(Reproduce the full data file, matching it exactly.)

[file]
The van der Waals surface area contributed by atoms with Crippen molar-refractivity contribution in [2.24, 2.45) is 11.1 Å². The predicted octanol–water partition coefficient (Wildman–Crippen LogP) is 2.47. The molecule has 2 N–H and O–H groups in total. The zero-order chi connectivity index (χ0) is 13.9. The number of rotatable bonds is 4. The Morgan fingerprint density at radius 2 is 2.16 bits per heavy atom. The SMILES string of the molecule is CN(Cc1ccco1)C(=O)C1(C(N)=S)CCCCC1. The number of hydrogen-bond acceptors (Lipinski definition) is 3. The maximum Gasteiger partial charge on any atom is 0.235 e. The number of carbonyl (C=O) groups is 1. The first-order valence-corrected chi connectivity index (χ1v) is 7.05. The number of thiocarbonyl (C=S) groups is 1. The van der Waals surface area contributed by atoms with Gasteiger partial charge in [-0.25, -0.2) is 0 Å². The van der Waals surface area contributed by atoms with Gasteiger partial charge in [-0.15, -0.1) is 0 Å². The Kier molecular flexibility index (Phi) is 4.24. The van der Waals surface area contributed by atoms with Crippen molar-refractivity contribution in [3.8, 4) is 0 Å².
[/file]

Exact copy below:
The van der Waals surface area contributed by atoms with Crippen molar-refractivity contribution in [2.24, 2.45) is 11.1 Å². The predicted octanol–water partition coefficient (Wildman–Crippen LogP) is 2.47. The molecule has 2 N–H and O–H groups in total. The zero-order chi connectivity index (χ0) is 13.9. The number of rotatable bonds is 4. The Morgan fingerprint density at radius 2 is 2.16 bits per heavy atom. The SMILES string of the molecule is CN(Cc1ccco1)C(=O)C1(C(N)=S)CCCCC1. The number of hydrogen-bond acceptors (Lipinski definition) is 3. The maximum Gasteiger partial charge on any atom is 0.235 e. The number of carbonyl (C=O) groups is 1. The first-order valence-corrected chi connectivity index (χ1v) is 7.05. The number of thiocarbonyl (C=S) groups is 1. The van der Waals surface area contributed by atoms with Gasteiger partial charge in [-0.25, -0.2) is 0 Å². The van der Waals surface area contributed by atoms with Gasteiger partial charge in [-0.15, -0.1) is 0 Å². The Kier molecular flexibility index (Phi) is 4.24. The van der Waals surface area contributed by atoms with Crippen molar-refractivity contribution in [3.8, 4) is 0 Å².